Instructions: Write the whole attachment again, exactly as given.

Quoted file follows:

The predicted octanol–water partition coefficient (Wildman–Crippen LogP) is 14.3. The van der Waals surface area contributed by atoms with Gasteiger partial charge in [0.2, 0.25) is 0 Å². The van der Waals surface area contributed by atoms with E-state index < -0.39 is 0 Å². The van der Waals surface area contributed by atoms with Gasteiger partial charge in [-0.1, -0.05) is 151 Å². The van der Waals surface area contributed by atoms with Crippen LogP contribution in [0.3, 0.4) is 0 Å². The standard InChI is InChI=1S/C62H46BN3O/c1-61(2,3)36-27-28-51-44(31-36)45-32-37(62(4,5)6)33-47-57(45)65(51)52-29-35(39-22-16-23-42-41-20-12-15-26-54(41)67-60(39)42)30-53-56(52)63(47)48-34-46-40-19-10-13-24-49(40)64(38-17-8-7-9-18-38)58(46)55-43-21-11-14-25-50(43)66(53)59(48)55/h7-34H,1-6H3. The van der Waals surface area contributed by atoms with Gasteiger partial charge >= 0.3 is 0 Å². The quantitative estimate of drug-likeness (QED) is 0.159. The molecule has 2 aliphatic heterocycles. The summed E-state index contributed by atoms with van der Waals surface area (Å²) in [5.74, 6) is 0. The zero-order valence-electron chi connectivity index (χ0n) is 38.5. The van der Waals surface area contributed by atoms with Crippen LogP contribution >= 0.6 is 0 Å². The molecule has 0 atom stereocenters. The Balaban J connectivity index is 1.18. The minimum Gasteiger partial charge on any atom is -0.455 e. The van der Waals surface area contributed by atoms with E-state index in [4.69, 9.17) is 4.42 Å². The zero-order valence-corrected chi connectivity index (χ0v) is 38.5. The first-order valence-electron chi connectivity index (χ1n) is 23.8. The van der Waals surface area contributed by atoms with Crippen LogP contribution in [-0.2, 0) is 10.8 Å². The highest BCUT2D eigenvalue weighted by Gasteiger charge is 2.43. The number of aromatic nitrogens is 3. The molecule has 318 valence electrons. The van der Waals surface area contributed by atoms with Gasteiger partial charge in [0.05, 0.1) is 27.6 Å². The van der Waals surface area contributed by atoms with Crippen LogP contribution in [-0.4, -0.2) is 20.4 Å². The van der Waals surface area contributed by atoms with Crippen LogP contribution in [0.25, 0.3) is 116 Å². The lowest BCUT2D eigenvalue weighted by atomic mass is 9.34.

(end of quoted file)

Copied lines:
The predicted octanol–water partition coefficient (Wildman–Crippen LogP) is 14.3. The van der Waals surface area contributed by atoms with Gasteiger partial charge in [0.2, 0.25) is 0 Å². The van der Waals surface area contributed by atoms with E-state index < -0.39 is 0 Å². The van der Waals surface area contributed by atoms with Gasteiger partial charge in [-0.1, -0.05) is 151 Å². The van der Waals surface area contributed by atoms with Crippen LogP contribution in [0.3, 0.4) is 0 Å². The standard InChI is InChI=1S/C62H46BN3O/c1-61(2,3)36-27-28-51-44(31-36)45-32-37(62(4,5)6)33-47-57(45)65(51)52-29-35(39-22-16-23-42-41-20-12-15-26-54(41)67-60(39)42)30-53-56(52)63(47)48-34-46-40-19-10-13-24-49(40)64(38-17-8-7-9-18-38)58(46)55-43-21-11-14-25-50(43)66(53)59(48)55/h7-34H,1-6H3. The van der Waals surface area contributed by atoms with Gasteiger partial charge >= 0.3 is 0 Å². The quantitative estimate of drug-likeness (QED) is 0.159. The molecule has 2 aliphatic heterocycles. The summed E-state index contributed by atoms with van der Waals surface area (Å²) in [5.74, 6) is 0. The zero-order valence-electron chi connectivity index (χ0n) is 38.5. The van der Waals surface area contributed by atoms with Crippen LogP contribution >= 0.6 is 0 Å². The molecule has 0 atom stereocenters. The Balaban J connectivity index is 1.18. The minimum Gasteiger partial charge on any atom is -0.455 e. The van der Waals surface area contributed by atoms with E-state index in [4.69, 9.17) is 4.42 Å². The zero-order valence-corrected chi connectivity index (χ0v) is 38.5. The first-order valence-electron chi connectivity index (χ1n) is 23.8. The van der Waals surface area contributed by atoms with Crippen LogP contribution in [-0.2, 0) is 10.8 Å². The highest BCUT2D eigenvalue weighted by Gasteiger charge is 2.43. The number of aromatic nitrogens is 3. The molecule has 318 valence electrons. The van der Waals surface area contributed by atoms with Gasteiger partial charge in [0.05, 0.1) is 27.6 Å². The van der Waals surface area contributed by atoms with Crippen LogP contribution in [-0.4, -0.2) is 20.4 Å². The van der Waals surface area contributed by atoms with Crippen LogP contribution in [0.25, 0.3) is 116 Å². The lowest BCUT2D eigenvalue weighted by atomic mass is 9.34.